The crowd did.  (As an aside, I have to say that The Garage has the most mobile — or perhaps fidgety? — audience I’ve ever seen in a club: an apparently steady stream of people who had come in for a drink, a chat, or one song, entering and leaving.  Come and meet / those tramping feet — about two miles south of Forty-Second Street).  Hear a woman in the audience, who had been dancing wildly to the music, shout out “We love you!” before the band sails into HOW COME YOU DO ME LIKE YOU DO?

And that band.  Kevin, summoning up the driving energy of Cliff Leeman, Buzzy Drootin, George Wettling — while listening to and supporting the band, varying his sound as the music demands.  Bassist Kelly Friesen, a rhythmic rock, whether walking the chords, slapping, or even bowing the bass — he cut through the chatter and lifted everyone up.  Jesse Gelber at the piano, talking to it as a man inspired, grinning enthusiastically at the keyboard.  Trumpeter and sometime vocalist Simon Wettenhall, fervent and animated but subtle, turning curves like a race-car driver.  Michael Hashim, mixing a gentle Hodges-approach with a violent rhythm-and-blues side, always enjoying himself.  And my hero of the night, clarinetist Pete Martinez, who was in full flower with his patented version of Ed Hall’s inspired rasp in his tone.  And, in the fashion of the great informal aggregations of jazz, each of them is a particularly stubborn (although mild-mannered in person) individualist who keeps his identity safe while playing for the glory of the ensemble.  What a band they are!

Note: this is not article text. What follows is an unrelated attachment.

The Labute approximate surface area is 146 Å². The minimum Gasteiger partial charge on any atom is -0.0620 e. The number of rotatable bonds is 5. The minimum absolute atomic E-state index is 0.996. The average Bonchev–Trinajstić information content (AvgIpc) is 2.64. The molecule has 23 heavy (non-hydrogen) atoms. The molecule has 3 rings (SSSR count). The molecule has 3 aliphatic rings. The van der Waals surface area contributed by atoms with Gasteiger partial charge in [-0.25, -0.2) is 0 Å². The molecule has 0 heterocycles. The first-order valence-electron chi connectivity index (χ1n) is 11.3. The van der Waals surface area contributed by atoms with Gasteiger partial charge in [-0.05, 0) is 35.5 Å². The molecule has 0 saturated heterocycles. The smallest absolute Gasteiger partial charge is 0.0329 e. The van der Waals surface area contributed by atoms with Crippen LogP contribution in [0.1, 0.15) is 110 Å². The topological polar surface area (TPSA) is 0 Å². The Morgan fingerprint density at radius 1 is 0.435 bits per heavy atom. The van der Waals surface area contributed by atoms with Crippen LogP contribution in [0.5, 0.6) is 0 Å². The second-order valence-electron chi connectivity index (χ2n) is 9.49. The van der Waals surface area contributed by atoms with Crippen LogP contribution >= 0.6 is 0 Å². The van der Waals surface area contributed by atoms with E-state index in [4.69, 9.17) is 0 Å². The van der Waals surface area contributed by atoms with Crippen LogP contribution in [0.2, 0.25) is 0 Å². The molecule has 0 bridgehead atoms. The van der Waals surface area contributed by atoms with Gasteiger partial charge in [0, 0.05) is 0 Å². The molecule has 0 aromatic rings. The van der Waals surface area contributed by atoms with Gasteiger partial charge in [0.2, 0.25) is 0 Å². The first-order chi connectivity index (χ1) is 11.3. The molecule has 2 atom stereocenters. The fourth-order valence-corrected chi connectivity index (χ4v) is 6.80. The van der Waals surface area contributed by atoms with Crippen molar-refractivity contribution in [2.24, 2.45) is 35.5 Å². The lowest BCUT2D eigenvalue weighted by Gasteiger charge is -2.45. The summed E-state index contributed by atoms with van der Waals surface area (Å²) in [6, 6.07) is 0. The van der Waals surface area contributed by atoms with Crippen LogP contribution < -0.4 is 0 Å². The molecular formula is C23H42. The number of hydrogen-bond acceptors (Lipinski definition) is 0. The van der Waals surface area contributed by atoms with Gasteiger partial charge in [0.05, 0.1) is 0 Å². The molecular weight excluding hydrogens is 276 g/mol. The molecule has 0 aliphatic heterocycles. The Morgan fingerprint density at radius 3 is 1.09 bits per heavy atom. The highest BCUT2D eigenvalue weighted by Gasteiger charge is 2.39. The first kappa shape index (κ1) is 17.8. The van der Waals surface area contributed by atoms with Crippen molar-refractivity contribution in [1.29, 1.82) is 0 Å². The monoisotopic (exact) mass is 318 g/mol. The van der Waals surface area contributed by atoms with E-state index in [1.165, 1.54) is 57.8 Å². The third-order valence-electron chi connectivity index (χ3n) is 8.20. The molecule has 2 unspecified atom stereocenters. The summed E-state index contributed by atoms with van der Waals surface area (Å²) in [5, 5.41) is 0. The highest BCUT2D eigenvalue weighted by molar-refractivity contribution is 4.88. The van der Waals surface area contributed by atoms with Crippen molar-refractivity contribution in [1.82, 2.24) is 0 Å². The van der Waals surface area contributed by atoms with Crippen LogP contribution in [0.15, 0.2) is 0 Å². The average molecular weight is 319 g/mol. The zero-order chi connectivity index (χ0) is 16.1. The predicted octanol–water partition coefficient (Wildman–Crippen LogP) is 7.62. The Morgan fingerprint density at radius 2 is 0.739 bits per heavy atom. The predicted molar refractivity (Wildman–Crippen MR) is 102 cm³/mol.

People in the know are accustomed to seeing and hearing this aggregation under the heading of the TRADITIONAL JAZZ COLLECTIVE.  Kevin and colleagues have taken on a new name, somewhat mysterious — THE BIG 72.  To find out what it means, you’ll have to ask Kevin at a gig. 

Here they are on Friday, February 5. 2010:

Paying homage to Bix Beiderbecke (and to Condon’s BIXIELAND sessions) they began with a quick I’LL BE A FRIEND WITH PLEASURE, capped by Simon’s derby-muted improvisation on Bix’s recorded solo:

Then, perhaps in tribute to the huddled masses yearning to breathe free, wherever, who formed the mass of the audience, they launched into a rocking FIDGETY FEET:

The aforementioned question (sometimes unanswerable) that reminded me of JAMMIN’ AT CONDON’S: HOW COME YOU DO ME LIKE YOU DO?: